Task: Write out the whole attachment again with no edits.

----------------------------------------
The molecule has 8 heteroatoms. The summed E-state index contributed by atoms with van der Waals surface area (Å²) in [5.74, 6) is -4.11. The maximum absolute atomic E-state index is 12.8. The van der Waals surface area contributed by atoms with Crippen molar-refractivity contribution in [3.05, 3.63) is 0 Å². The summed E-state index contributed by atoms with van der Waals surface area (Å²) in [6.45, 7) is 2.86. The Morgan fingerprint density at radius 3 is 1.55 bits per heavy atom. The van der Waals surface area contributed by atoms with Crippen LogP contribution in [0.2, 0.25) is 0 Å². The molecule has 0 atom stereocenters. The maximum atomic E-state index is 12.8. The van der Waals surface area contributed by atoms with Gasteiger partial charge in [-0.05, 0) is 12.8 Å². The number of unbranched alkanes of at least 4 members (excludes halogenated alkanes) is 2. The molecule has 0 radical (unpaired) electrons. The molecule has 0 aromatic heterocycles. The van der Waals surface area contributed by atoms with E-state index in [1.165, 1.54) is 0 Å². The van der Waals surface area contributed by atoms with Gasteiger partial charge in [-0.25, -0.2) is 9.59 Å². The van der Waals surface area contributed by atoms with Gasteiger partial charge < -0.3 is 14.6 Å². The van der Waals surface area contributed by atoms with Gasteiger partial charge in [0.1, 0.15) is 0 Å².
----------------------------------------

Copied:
The molecule has 8 heteroatoms. The summed E-state index contributed by atoms with van der Waals surface area (Å²) in [5.74, 6) is -4.11. The maximum absolute atomic E-state index is 12.8. The van der Waals surface area contributed by atoms with Crippen molar-refractivity contribution in [3.05, 3.63) is 0 Å². The summed E-state index contributed by atoms with van der Waals surface area (Å²) in [6.45, 7) is 2.86. The Morgan fingerprint density at radius 3 is 1.55 bits per heavy atom. The van der Waals surface area contributed by atoms with Crippen LogP contribution in [0.2, 0.25) is 0 Å². The molecule has 0 atom stereocenters. The maximum atomic E-state index is 12.8. The van der Waals surface area contributed by atoms with Gasteiger partial charge in [-0.05, 0) is 12.8 Å². The number of unbranched alkanes of at least 4 members (excludes halogenated alkanes) is 2. The molecule has 0 radical (unpaired) electrons. The molecule has 0 aromatic heterocycles. The van der Waals surface area contributed by atoms with E-state index in [1.165, 1.54) is 0 Å². The van der Waals surface area contributed by atoms with Gasteiger partial charge in [-0.25, -0.2) is 9.59 Å². The van der Waals surface area contributed by atoms with Gasteiger partial charge < -0.3 is 14.6 Å². The van der Waals surface area contributed by atoms with Gasteiger partial charge in [0.1, 0.15) is 0 Å².